A brand new online discussion forum geared toward Christian discussion of relevant issues! Go check it out! It should be a whole lot of fun!
“When a man takes revenge, he becomes equal to his enemy, but when he passes it by, he becomes superior to his enemy.”
This is the difference between seeking ‘justice’ and granting mercy. I think even Christians get drawn into this pattern of thought. Someone wrongs us, someone slights us, and we want justice. More than that, we want our dignity returned to us. We’re angry, we’re hurt, and we just want things set right. I think sometimes, people get their desire for justice confused with their desire for revenge. I know I do. Someone messes with me, and while I phrase my desire in terms of justice, what I really want is payback. The trouble is, I forget that Christ urged his followers to turn the other cheek. He Himself countered anger, bitterness, and personal slights with love, mercy, and compassion. It took a lot to make Him angry, and I know that I become angry all too easily and at the smallest personal injury. He was a man who died painfully, accused of some of the worst things, and yet He remained silent, speaking only to offer forgiveness. Vengeance is the Lord’s, and justice is His, as well, to mete out. I should content myself only in showing God’s love and tender mercies to those who hurt me, even (especially?) when it pains me further to do so. I mean, how else are we, as Christians, to make an impact on this world, if not in doing this?
I track another forum for a game that I sometimes play, and a comment was made that Jesus was almost certainly a humanist. Well, I did a little digging around, just to make sure that I actually knew what I was talking about, and found several definitions of humanism. And once again, I think it’s safe to say that Jesus was most certainly not a humanist. The basic definition of humanism posits that it is a rational philosophy that is free of supernaturalism where the basic values of life are determined from common human experience and culture alone. (That’s the really watered-down version.) See, the trouble with saying that Jesus was a humanist is that He doesn’t fit this definition in the slightest. Everything about Jesus was supernatural, from his birth to his earthly works and ministry right up to his death, burial, resurrection, and ascension. Furthermore, the values that He preached weren’t derived from human experience but from Godly dictates. At the most basic level, the difference between Jesus and the humanist philosophy is that Jesus was most focused on things in Heaven and in relation to the Father, and humanists are most focused on things on the earth and in relation to their fellow man.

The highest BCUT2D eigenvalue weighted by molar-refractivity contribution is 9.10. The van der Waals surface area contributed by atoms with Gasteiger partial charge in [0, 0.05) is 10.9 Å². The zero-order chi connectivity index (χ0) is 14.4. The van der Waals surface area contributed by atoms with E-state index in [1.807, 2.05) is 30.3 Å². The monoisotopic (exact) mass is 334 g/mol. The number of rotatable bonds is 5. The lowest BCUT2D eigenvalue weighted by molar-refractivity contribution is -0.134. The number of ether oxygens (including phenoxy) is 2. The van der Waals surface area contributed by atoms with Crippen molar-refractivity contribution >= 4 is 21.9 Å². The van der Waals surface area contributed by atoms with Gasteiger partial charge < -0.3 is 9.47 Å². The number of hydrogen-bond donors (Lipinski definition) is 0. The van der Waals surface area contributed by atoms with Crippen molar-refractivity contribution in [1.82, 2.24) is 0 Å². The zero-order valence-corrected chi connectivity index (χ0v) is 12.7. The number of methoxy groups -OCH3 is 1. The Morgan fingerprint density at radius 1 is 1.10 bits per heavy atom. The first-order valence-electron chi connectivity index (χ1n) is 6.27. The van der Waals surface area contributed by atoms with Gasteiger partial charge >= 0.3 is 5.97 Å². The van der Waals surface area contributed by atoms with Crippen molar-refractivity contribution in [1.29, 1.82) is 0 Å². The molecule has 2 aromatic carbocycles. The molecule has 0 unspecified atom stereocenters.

I think that making this distinction is very important because of the differing emphases. Humanists believe in the power of Man to better themselves and the world, while Jesus (and hence all Christians) believed only in the power of God to save Men from themselves and to ultimately one day renew the whole of the universe for His pleasure.
“Rise, forum! Arise!”
A dreamchild of mine for several years now has been an online discussion forum geared primarily toward Christians. I’ve had a number of excellent discussions with fellow believers via email, Xanga, and other discussion forums around the Web. The trouble is that doing so often means spending a significant portion of time traversing the Web, logging into and out of different sites, and so on. I keep thinking somehow that creating a specific forum designed to consolidate a number of these discussions would be useful. My intent would not be to take away from the traffic of these various other sites; rather, my intent would be to make it more convenient for